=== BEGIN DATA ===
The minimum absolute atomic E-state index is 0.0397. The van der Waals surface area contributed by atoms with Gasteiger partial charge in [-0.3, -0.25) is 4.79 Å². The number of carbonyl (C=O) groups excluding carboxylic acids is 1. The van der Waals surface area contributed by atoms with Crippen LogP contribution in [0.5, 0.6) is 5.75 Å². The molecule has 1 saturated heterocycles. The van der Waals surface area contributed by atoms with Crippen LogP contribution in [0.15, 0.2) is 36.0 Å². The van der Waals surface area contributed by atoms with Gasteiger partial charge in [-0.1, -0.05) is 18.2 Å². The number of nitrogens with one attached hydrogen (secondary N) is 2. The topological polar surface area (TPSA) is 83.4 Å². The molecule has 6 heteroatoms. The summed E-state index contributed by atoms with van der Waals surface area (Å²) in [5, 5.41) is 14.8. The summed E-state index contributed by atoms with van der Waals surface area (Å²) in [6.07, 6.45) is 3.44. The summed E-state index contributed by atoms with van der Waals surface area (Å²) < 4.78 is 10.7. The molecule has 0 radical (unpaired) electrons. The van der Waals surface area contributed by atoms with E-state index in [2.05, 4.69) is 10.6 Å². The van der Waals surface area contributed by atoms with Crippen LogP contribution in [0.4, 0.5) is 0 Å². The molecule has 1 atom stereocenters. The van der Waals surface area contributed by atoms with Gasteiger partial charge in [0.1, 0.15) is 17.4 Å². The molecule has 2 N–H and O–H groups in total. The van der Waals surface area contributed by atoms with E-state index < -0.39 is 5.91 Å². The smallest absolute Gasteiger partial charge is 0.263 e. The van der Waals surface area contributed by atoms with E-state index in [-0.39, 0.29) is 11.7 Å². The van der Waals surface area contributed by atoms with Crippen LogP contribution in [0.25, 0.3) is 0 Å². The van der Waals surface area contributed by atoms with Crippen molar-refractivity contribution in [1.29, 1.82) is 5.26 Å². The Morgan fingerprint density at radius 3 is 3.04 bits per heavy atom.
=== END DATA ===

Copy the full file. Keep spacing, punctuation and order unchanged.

The minimum absolute atomic E-state index is 0.0397. The van der Waals surface area contributed by atoms with Gasteiger partial charge in [-0.3, -0.25) is 4.79 Å². The number of carbonyl (C=O) groups excluding carboxylic acids is 1. The van der Waals surface area contributed by atoms with Crippen LogP contribution in [0.5, 0.6) is 5.75 Å². The molecule has 1 saturated heterocycles. The van der Waals surface area contributed by atoms with Crippen LogP contribution in [0.15, 0.2) is 36.0 Å². The van der Waals surface area contributed by atoms with Gasteiger partial charge in [-0.1, -0.05) is 18.2 Å². The number of nitrogens with one attached hydrogen (secondary N) is 2. The topological polar surface area (TPSA) is 83.4 Å². The molecule has 6 heteroatoms. The summed E-state index contributed by atoms with van der Waals surface area (Å²) in [5, 5.41) is 14.8. The summed E-state index contributed by atoms with van der Waals surface area (Å²) in [6.07, 6.45) is 3.44. The summed E-state index contributed by atoms with van der Waals surface area (Å²) < 4.78 is 10.7. The molecule has 0 radical (unpaired) electrons. The van der Waals surface area contributed by atoms with E-state index in [2.05, 4.69) is 10.6 Å². The van der Waals surface area contributed by atoms with Crippen LogP contribution in [0.4, 0.5) is 0 Å². The molecule has 1 atom stereocenters. The van der Waals surface area contributed by atoms with Gasteiger partial charge in [0.1, 0.15) is 17.4 Å². The molecule has 2 N–H and O–H groups in total. The van der Waals surface area contributed by atoms with E-state index < -0.39 is 5.91 Å². The smallest absolute Gasteiger partial charge is 0.263 e. The van der Waals surface area contributed by atoms with E-state index in [-0.39, 0.29) is 11.7 Å². The van der Waals surface area contributed by atoms with Crippen LogP contribution in [0.25, 0.3) is 0 Å². The van der Waals surface area contributed by atoms with Crippen molar-refractivity contribution in [1.29, 1.82) is 5.26 Å². The Morgan fingerprint density at radius 3 is 3.04 bits per heavy atom.